The building was formally St Thomas’s Church, Manse and schools. The inscription inside the door notes that the buildings were founded by Sir John Gladstone of Fasque. The date is given as 1820. However, the buildings were built to the designs of John Henderson in 1840-43.
The building is an example of the early to mid 19th century Romanesque Rivival which was fashionable before Ecclesiological Gothic took hold. The Romanesque detailing continues inside the building to some extent, notably in the rib-vaulted chevron-moulded plaster vault of the lobby. The architect or patron did not consider Romanesque to be a suitable style for the more domestic manse, schools and asylum to the west of the church and which form a unified scheme with it. Another popular style of the period, Tudor, was chosen instead.
The architect, John Henderson, was an important figure in the history of the church design of 19th century Scotland. His early career, of which this building is an example, was in the period before the writing and example of Pugin and Ecclesiological movement encouraged much more scholarly revivals of Gothic architecture. This building is very good example of Henderson’s work before his conversion to Ecclesiology. In the second part of his career, Henderson was Scotland’s first major exponent of the Victorian Gothic Revival.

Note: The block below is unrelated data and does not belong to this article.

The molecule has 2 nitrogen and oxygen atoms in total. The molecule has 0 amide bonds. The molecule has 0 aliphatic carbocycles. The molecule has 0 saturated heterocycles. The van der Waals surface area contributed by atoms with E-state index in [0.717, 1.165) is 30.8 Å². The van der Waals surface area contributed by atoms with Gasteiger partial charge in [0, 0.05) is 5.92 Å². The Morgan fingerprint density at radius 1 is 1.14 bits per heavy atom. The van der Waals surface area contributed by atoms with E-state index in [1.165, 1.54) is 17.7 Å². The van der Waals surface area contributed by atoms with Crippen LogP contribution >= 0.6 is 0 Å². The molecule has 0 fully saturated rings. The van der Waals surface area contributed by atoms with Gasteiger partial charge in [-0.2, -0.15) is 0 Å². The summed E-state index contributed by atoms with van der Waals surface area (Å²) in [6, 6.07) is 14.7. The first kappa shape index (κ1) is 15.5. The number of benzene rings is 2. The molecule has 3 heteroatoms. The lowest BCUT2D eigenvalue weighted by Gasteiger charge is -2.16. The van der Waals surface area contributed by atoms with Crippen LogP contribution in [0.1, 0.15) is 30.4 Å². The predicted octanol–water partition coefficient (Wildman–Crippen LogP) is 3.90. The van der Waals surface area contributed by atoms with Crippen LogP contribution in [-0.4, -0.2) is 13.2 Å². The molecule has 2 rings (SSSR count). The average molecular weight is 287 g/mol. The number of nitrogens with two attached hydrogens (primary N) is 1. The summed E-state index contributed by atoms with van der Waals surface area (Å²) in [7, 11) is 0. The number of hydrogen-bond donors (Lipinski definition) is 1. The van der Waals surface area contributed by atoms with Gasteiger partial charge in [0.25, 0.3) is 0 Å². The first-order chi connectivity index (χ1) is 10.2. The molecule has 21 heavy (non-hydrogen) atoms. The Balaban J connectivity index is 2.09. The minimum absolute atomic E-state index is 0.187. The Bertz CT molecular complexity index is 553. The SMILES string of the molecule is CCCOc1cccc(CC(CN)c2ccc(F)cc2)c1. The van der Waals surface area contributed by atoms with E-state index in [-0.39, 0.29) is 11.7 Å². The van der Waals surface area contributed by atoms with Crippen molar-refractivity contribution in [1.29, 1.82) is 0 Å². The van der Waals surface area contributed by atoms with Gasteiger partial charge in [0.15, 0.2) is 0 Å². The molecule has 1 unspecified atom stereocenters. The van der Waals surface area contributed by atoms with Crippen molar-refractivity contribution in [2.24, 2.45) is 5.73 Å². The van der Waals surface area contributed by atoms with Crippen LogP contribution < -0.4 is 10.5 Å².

In 1976, the building was purchased by the Edinburgh Sikh community for use as their Gurdwara. The building is fully used. The former manse is now used as a Community Centre for the Sikh community as is the ground floor of the subdivided church and of the hall block to the north of the church. The part of the temple used for worship is located in the upper part of the original church. The Sikh community has a policy of keeping the building open as much as possible.
The building is important in townscape terms, The spiral along with the Sikh Insignia at the top, The Khanda, provides a focal point along Mill Lane and in the area to the east. The building is Listed Category B.